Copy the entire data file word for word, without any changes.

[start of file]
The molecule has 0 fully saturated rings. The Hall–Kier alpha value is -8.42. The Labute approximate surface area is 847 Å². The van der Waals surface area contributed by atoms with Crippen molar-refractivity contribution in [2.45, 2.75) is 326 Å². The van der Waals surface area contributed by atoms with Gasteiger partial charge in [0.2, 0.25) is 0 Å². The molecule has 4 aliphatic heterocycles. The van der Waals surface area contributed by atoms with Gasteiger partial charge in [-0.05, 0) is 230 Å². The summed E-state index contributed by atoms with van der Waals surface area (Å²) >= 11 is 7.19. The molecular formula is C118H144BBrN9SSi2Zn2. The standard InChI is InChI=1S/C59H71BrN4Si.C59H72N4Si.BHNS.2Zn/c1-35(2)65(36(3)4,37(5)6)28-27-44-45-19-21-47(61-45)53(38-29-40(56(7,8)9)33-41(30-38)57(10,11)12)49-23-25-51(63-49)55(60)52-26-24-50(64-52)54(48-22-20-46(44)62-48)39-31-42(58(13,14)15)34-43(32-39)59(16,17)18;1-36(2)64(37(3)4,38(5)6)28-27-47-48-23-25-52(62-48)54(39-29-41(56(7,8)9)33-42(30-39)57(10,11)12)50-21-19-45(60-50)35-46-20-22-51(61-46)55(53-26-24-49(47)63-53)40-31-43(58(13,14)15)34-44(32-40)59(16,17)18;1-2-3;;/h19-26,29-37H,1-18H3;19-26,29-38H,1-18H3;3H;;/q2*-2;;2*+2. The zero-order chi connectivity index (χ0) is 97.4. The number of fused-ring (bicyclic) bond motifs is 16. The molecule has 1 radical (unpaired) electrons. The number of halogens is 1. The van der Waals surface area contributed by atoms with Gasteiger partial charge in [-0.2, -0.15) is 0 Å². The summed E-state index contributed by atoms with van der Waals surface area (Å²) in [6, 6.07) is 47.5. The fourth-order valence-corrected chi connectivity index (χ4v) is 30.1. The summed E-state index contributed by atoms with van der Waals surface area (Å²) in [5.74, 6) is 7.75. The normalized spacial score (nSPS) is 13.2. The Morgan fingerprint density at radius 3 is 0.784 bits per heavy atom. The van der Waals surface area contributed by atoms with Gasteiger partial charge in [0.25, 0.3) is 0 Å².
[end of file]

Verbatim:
The molecule has 0 fully saturated rings. The Hall–Kier alpha value is -8.42. The Labute approximate surface area is 847 Å². The van der Waals surface area contributed by atoms with Crippen molar-refractivity contribution in [2.45, 2.75) is 326 Å². The van der Waals surface area contributed by atoms with Gasteiger partial charge in [0.2, 0.25) is 0 Å². The molecule has 4 aliphatic heterocycles. The van der Waals surface area contributed by atoms with Gasteiger partial charge in [-0.05, 0) is 230 Å². The summed E-state index contributed by atoms with van der Waals surface area (Å²) >= 11 is 7.19. The molecular formula is C118H144BBrN9SSi2Zn2. The standard InChI is InChI=1S/C59H71BrN4Si.C59H72N4Si.BHNS.2Zn/c1-35(2)65(36(3)4,37(5)6)28-27-44-45-19-21-47(61-45)53(38-29-40(56(7,8)9)33-41(30-38)57(10,11)12)49-23-25-51(63-49)55(60)52-26-24-50(64-52)54(48-22-20-46(44)62-48)39-31-42(58(13,14)15)34-43(32-39)59(16,17)18;1-36(2)64(37(3)4,38(5)6)28-27-47-48-23-25-52(62-48)54(39-29-41(56(7,8)9)33-42(30-39)57(10,11)12)50-21-19-45(60-50)35-46-20-22-51(61-46)55(53-26-24-49(47)63-53)40-31-43(58(13,14)15)34-44(32-40)59(16,17)18;1-2-3;;/h19-26,29-37H,1-18H3;19-26,29-38H,1-18H3;3H;;/q2*-2;;2*+2. The zero-order chi connectivity index (χ0) is 97.4. The number of fused-ring (bicyclic) bond motifs is 16. The molecule has 1 radical (unpaired) electrons. The number of halogens is 1. The van der Waals surface area contributed by atoms with Gasteiger partial charge in [-0.2, -0.15) is 0 Å². The summed E-state index contributed by atoms with van der Waals surface area (Å²) in [6, 6.07) is 47.5. The fourth-order valence-corrected chi connectivity index (χ4v) is 30.1. The summed E-state index contributed by atoms with van der Waals surface area (Å²) in [5.74, 6) is 7.75. The normalized spacial score (nSPS) is 13.2. The Morgan fingerprint density at radius 3 is 0.784 bits per heavy atom. The van der Waals surface area contributed by atoms with Gasteiger partial charge in [0.25, 0.3) is 0 Å².